Why bother to teach an old dog new tricks when the old ones are still working well?
You may well ask! A recent piece in El Reg ‘Stingray phone stalker tech used near White House, SS7 abused to steal US citizen’s data is a salient reminder that sometimes the old ones are the best.
The SS7 vulnerability is well documented, and indeed it was one of the first topics that we wrote about in this blog (What’s up with WhatsApp).
To recap, SS7 stands for Signalling System No 7 (also called the Common Channel Signalling System 7 in the US or Channel Interoffice Signalling 7 in the UK), and is the system that connects mobile phone and landline networks to each other. SS7 protocols enable phone networks to exchange information needed to process calls and text messages across disparate networks (including roaming on foreign networks), and to ensure correct billing. It also enables local number portability, prepaid payments, SMS and number translation. However, SS7 was designed nearly 40 years ago, long before phone hacking was considered a serious threat and flaws in SS7 enable an attacker to mimic a victim’s device.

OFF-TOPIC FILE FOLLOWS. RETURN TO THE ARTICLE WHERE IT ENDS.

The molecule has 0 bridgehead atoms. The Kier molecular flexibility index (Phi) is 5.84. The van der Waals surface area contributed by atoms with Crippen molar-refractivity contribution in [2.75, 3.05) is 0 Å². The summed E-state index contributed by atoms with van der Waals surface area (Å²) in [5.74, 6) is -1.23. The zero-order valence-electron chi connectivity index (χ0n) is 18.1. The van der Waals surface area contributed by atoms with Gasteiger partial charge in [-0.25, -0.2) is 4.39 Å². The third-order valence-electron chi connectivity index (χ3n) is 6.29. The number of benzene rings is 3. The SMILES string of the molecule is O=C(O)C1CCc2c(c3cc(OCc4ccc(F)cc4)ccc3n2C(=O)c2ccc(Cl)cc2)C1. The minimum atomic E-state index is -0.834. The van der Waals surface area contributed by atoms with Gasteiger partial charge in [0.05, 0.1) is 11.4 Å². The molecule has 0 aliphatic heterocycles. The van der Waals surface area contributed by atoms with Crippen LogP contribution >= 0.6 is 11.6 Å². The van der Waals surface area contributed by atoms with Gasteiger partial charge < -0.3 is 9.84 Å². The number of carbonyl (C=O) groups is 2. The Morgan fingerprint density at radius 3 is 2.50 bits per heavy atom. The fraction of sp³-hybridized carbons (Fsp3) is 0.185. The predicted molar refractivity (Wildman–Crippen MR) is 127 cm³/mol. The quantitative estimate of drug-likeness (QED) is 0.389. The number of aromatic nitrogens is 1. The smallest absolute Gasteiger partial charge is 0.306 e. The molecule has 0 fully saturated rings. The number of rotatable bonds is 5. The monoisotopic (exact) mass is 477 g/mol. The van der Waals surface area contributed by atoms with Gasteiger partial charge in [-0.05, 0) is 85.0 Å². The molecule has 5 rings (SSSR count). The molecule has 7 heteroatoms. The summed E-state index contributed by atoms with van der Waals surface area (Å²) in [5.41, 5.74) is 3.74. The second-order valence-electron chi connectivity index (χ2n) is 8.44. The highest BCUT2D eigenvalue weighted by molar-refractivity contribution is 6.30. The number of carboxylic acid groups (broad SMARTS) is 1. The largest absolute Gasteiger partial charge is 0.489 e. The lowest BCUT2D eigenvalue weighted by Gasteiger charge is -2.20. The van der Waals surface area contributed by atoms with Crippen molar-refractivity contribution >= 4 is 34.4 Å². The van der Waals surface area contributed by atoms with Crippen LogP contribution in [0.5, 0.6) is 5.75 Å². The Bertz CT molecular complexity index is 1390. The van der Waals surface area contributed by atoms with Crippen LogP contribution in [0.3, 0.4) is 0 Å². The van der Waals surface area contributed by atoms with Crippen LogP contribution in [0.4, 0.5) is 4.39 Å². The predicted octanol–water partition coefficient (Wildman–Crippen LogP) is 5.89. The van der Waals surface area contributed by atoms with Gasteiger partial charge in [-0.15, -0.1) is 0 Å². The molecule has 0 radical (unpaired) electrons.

This particular hack is typically used to steal personal data and to snoop. While it is used by nation states, there is equipment available on the dark web for a few hundred bucks (see: With prices like these – anyone could be listening to your mobile calls!) that brings this type of hack into the domain of almost any tech-savvy criminal.
If it can happen near the White House, it can happen anywhere. Time to review your mobile phone security. If you or your staff discuss details of sensitive deals, intellectual property, confidential meetings, or industrial/commercial secrets by mobile, using voice, video, message/text, or send attachments, and if you want them to remain private, you need to use a seriously secure mobile comms service.
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